With a degree in family, consumer, and human development, students may pursue careers in the following areas:
Family and Community Services and Child Development Emphases
- Child care/preschool settings
- Job coaching, career counseling
- Head Start programs
- Social services agencies
- Drug treatment centers
- Youth and adult residential care centers
- Foster care
- Youth centers
- Crisis centers
- Parent education programs
- Senior citizen centers
- Long-term care facilities
- Federal, state, and local agencies serving families and children
Deaf Education Emphasis
- Child care/preschool settings
- Head Start programs
- Social services
Family Finance Emphasis
- Consumer credit counseling services
- Financial counselor or educator
- Financial planner
- Credit unions
- Corporate employee assistance programs
- Employee benefits counseling firms
- College financial aid offices
- Bank loan offices
- Bankruptcy courts
- Community housing programs
- Personal banker
- Mortgage loan officer
- Credit counselor
- Consumer relations coordinator
- Credit investigator
- Insurance broker
Career Services provides counseling and information on hundreds of job and internship opportunities and even helps students apply and interview.
In addition to Utah State University’s admissions requirements, the family, consumer, and human development program has additional requirements:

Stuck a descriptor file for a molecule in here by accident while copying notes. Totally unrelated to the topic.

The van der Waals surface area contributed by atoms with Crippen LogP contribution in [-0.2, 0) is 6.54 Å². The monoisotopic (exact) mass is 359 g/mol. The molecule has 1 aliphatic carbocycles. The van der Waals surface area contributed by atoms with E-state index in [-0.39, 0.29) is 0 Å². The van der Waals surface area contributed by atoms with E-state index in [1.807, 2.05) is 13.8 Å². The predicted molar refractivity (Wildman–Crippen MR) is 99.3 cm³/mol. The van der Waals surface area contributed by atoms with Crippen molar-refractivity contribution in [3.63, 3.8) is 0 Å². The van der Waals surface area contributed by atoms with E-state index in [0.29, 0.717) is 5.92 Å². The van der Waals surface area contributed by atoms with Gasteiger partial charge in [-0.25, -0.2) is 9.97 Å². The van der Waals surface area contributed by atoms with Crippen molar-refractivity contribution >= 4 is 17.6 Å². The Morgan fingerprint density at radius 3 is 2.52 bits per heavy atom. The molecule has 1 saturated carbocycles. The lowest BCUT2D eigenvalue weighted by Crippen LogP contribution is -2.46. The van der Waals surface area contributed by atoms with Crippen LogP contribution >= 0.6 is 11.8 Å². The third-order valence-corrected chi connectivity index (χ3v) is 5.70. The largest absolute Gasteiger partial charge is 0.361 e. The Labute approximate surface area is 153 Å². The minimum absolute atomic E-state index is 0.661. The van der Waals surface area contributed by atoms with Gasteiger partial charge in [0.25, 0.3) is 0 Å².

- Freshmen: New freshmen admitted to USU in good standing qualify for admission as pre-majors.
- Transfer Students: Transfer students and USU students transferring from other majors qualify for the pre-major if they meet USU's general admissions requirements.
- To be admitted to the major, students must complete at least 24 semester credits with a GPA of 3.0 or higher. These credits include specific FCHD prerequisite courses.
International students have additional admissions requirements.
- Family, Consumer, and Human Development: Child Development Emphasis - BA, BS
- Family, Consumer, and Human Development: Family and Community Services Emphasis - BA, BS
- Family, Consumer, and Human Development: Family Finance Emphasis - BA, BS
- Family, Consumer, and Human Development: Human Development Lifespan Emphasis - BA, BS
Professional Organizations, Honor Societies, and Clubs
Family Science Association: FSA is an independent organization of professionals and students who have joined together to strengthen and enhance the family science profession.
National Council on Family Relations: NCFR is the oldest multidisciplinary family organization in the United States. It is a nonprofit organization of professionals who work in the multi-faceted areas of the family field.